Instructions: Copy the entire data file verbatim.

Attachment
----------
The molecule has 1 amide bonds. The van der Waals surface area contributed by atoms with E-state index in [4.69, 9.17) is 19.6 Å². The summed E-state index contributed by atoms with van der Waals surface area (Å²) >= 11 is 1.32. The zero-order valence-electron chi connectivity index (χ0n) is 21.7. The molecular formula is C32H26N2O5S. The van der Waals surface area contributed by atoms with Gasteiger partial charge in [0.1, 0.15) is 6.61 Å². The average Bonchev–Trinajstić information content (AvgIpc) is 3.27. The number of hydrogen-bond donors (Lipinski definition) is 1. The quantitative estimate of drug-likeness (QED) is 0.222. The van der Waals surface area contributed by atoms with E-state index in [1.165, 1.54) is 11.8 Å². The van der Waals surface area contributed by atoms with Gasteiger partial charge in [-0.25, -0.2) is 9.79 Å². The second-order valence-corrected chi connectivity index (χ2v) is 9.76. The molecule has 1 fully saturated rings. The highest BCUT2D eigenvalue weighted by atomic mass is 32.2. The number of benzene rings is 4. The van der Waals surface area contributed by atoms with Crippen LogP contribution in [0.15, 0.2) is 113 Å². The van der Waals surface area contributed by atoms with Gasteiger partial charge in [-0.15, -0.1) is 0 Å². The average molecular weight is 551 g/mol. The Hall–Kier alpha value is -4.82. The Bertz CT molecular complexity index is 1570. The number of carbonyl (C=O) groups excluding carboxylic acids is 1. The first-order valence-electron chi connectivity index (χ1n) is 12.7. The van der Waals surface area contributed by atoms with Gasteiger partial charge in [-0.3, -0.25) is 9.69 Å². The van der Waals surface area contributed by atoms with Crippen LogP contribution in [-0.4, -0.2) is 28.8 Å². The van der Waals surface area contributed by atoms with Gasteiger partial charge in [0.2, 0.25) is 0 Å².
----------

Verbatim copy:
The molecule has 1 amide bonds. The van der Waals surface area contributed by atoms with E-state index in [4.69, 9.17) is 19.6 Å². The summed E-state index contributed by atoms with van der Waals surface area (Å²) >= 11 is 1.32. The zero-order valence-electron chi connectivity index (χ0n) is 21.7. The molecular formula is C32H26N2O5S. The van der Waals surface area contributed by atoms with Gasteiger partial charge in [0.1, 0.15) is 6.61 Å². The average Bonchev–Trinajstić information content (AvgIpc) is 3.27. The number of hydrogen-bond donors (Lipinski definition) is 1. The quantitative estimate of drug-likeness (QED) is 0.222. The van der Waals surface area contributed by atoms with E-state index in [1.165, 1.54) is 11.8 Å². The van der Waals surface area contributed by atoms with Gasteiger partial charge in [-0.25, -0.2) is 9.79 Å². The second-order valence-corrected chi connectivity index (χ2v) is 9.76. The molecule has 1 fully saturated rings. The highest BCUT2D eigenvalue weighted by atomic mass is 32.2. The number of benzene rings is 4. The van der Waals surface area contributed by atoms with Crippen LogP contribution in [0.15, 0.2) is 113 Å². The van der Waals surface area contributed by atoms with Gasteiger partial charge in [-0.15, -0.1) is 0 Å². The average molecular weight is 551 g/mol. The Hall–Kier alpha value is -4.82. The Bertz CT molecular complexity index is 1570. The number of carbonyl (C=O) groups excluding carboxylic acids is 1. The first-order valence-electron chi connectivity index (χ1n) is 12.7. The van der Waals surface area contributed by atoms with Gasteiger partial charge in [-0.3, -0.25) is 9.69 Å². The van der Waals surface area contributed by atoms with Crippen LogP contribution in [-0.4, -0.2) is 28.8 Å². The van der Waals surface area contributed by atoms with Gasteiger partial charge in [0.2, 0.25) is 0 Å².